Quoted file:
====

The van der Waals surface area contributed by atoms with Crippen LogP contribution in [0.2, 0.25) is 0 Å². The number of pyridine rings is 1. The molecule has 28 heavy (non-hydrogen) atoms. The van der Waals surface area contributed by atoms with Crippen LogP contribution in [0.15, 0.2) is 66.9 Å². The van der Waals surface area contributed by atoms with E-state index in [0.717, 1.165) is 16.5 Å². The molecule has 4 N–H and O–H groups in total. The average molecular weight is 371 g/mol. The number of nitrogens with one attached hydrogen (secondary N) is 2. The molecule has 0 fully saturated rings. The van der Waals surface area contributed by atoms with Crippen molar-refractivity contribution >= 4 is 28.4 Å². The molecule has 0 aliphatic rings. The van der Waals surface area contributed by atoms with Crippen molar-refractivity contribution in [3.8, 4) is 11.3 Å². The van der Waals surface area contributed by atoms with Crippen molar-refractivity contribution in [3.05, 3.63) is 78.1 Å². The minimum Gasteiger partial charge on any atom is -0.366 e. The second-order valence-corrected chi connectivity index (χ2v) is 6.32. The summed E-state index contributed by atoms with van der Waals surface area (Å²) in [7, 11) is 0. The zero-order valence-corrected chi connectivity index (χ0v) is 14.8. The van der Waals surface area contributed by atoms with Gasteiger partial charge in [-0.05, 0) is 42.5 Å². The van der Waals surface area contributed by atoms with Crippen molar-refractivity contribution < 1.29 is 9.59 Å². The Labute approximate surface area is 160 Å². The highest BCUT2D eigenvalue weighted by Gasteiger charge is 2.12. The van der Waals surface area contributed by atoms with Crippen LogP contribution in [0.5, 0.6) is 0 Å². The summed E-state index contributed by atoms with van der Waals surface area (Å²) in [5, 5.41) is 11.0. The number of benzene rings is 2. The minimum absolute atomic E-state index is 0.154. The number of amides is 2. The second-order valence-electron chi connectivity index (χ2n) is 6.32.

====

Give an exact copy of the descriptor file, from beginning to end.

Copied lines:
The van der Waals surface area contributed by atoms with Crippen LogP contribution in [0.2, 0.25) is 0 Å². The number of pyridine rings is 1. The molecule has 28 heavy (non-hydrogen) atoms. The van der Waals surface area contributed by atoms with Crippen LogP contribution in [0.15, 0.2) is 66.9 Å². The van der Waals surface area contributed by atoms with E-state index in [0.717, 1.165) is 16.5 Å². The molecule has 4 N–H and O–H groups in total. The average molecular weight is 371 g/mol. The number of nitrogens with one attached hydrogen (secondary N) is 2. The molecule has 0 fully saturated rings. The van der Waals surface area contributed by atoms with Crippen molar-refractivity contribution >= 4 is 28.4 Å². The molecule has 0 aliphatic rings. The van der Waals surface area contributed by atoms with Crippen molar-refractivity contribution in [3.8, 4) is 11.3 Å². The van der Waals surface area contributed by atoms with Crippen molar-refractivity contribution in [3.05, 3.63) is 78.1 Å². The minimum Gasteiger partial charge on any atom is -0.366 e. The second-order valence-corrected chi connectivity index (χ2v) is 6.32. The summed E-state index contributed by atoms with van der Waals surface area (Å²) in [7, 11) is 0. The zero-order valence-corrected chi connectivity index (χ0v) is 14.8. The van der Waals surface area contributed by atoms with Gasteiger partial charge in [-0.05, 0) is 42.5 Å². The van der Waals surface area contributed by atoms with Crippen molar-refractivity contribution < 1.29 is 9.59 Å². The Labute approximate surface area is 160 Å². The highest BCUT2D eigenvalue weighted by Gasteiger charge is 2.12. The van der Waals surface area contributed by atoms with Crippen LogP contribution in [0.5, 0.6) is 0 Å². The summed E-state index contributed by atoms with van der Waals surface area (Å²) in [5, 5.41) is 11.0. The number of benzene rings is 2. The minimum absolute atomic E-state index is 0.154. The number of amides is 2. The second-order valence-electron chi connectivity index (χ2n) is 6.32.